By Jens VSXE
It’s a Saturday night in Jerusalem, the holy city littered with cultural and historical sites. I’ve come here on a kind of holiday, you could say. However I’m not a tourist like the sunglass-wearing Christians crowding the allies of the old city. The nature of my visit is quite different. For the last five weeks my home has been the beautiful city of Nablus in the occupied West Bank.
Palestine has been one of the most beautiful places I’ve ever seen, but at the same time it has been the scenery for so many atrocities. I’ve seen things and heard things that I never would have imagined in my safe everyday life back home in Sweden. This particular Saturday I’ve come to Jerusalem to blow of some steam. The crowded, smelly basement room is eerily familiar. I feel like I’ve seen most of these people before. Someone flips a switch and distortion fills the air. The drummer picks up a beat and then we set off. I only know bad words in Hebrew so I shout them extra loud when I get the chance. I yell “Spela snabbare!” in between two songs and people look at me like I’m some kind of moron. Maybe I am, who knows? Who cares?
A few hours later we stumble out into the wet streets of Jerusalem. One of us almost gets caught shoplifting cookies and soy milk with chocolate flavour. Sweaty and tired, we make our way to some punk house where we crash on the floor. Punk rock is the reason that I’ve come to this messed up place. I don’t mean that just as a way to unwind from the stress of intense activism in the West Bank but as the foundation that made who I am today.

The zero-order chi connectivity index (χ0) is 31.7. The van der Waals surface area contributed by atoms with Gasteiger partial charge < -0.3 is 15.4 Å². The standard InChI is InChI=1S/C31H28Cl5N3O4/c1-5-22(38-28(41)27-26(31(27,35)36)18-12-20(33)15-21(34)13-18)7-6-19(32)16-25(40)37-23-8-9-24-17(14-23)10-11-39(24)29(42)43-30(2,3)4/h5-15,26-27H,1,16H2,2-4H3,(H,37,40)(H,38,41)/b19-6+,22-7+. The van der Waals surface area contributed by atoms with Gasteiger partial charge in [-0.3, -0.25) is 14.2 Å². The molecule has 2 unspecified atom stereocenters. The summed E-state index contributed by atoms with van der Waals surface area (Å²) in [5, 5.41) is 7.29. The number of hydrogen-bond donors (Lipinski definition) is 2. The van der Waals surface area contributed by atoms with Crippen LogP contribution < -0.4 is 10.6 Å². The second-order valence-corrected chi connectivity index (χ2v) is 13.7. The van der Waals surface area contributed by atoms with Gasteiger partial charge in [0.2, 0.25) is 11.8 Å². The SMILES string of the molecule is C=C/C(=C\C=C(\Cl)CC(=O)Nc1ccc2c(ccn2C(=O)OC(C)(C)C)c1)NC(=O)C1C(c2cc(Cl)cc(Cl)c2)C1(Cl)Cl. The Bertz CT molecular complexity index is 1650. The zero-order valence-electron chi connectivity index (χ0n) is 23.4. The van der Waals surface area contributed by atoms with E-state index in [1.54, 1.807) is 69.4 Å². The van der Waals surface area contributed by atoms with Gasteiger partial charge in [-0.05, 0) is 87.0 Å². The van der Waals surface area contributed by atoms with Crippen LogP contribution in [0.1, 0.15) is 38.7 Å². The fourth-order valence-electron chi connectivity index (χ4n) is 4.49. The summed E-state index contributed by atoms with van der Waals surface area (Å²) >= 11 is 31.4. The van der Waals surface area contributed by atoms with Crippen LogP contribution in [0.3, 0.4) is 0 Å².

For me the logical extension of getting off to songs about insurrection, resistance and rebellion has always been – insurrection, resistance and rebellion. Punk rock made me want to never get a job, look like a freak and dedicate my life to fucking with all the assholes who mess up the world we live in. Punk made me want to give up drinking and be a political activist. To me, punk was never a surface where the rebellion was part of the aesthetics but a counter culture where we strive to be young until we die.
That’s why I’m here. With new and old friends from around the world, a surprisingly large percentage of which are punks, I do what I can to show solidarity with the Palestinian people. Standing beside the Palestinian protesters in demonstrations when the army attacks makes the soldiers think twice about using excessive force. We still have to dodge tear gas canisters and sound bombs on a regular basis but without our presence those weapons might be replaced with rubber coated steel bullets or even live ammunition. We sit in their living rooms listening to stories of how their land is being stolen by settlers and we promise to do all we can to tell their stories to the world. We teach English to children in the refugee camps in the hope that they one day will be able to leave their concrete boxes and return to their homes in historic Palestine.
The pissed off naïveté of the punk rock scene is our way to keep the flame burning as our youth slips through our fingers, like razors to the bone. Through a community of dreamers, hellbent on the most creative forms of destruction we can think of, we reenact the hopes that were instilled in us as teenagers. My stay on the western side of the green line is kept brief, however and one tattoo and a plate of hummus later I’m back in the West Bank surrounded by the olive tree covered hills of Palestine. I have families to visit, demonstration to attend, actions to plan, articles to write.
This is one of the many different paths that punk rock could have led me on. It gave the potential to form my own existence in defiance with societal norms, it told me to look for values beyond the spouse and kids and television grave of my bourgeois upbringing. It gave me a life in discontent and I’m loving it.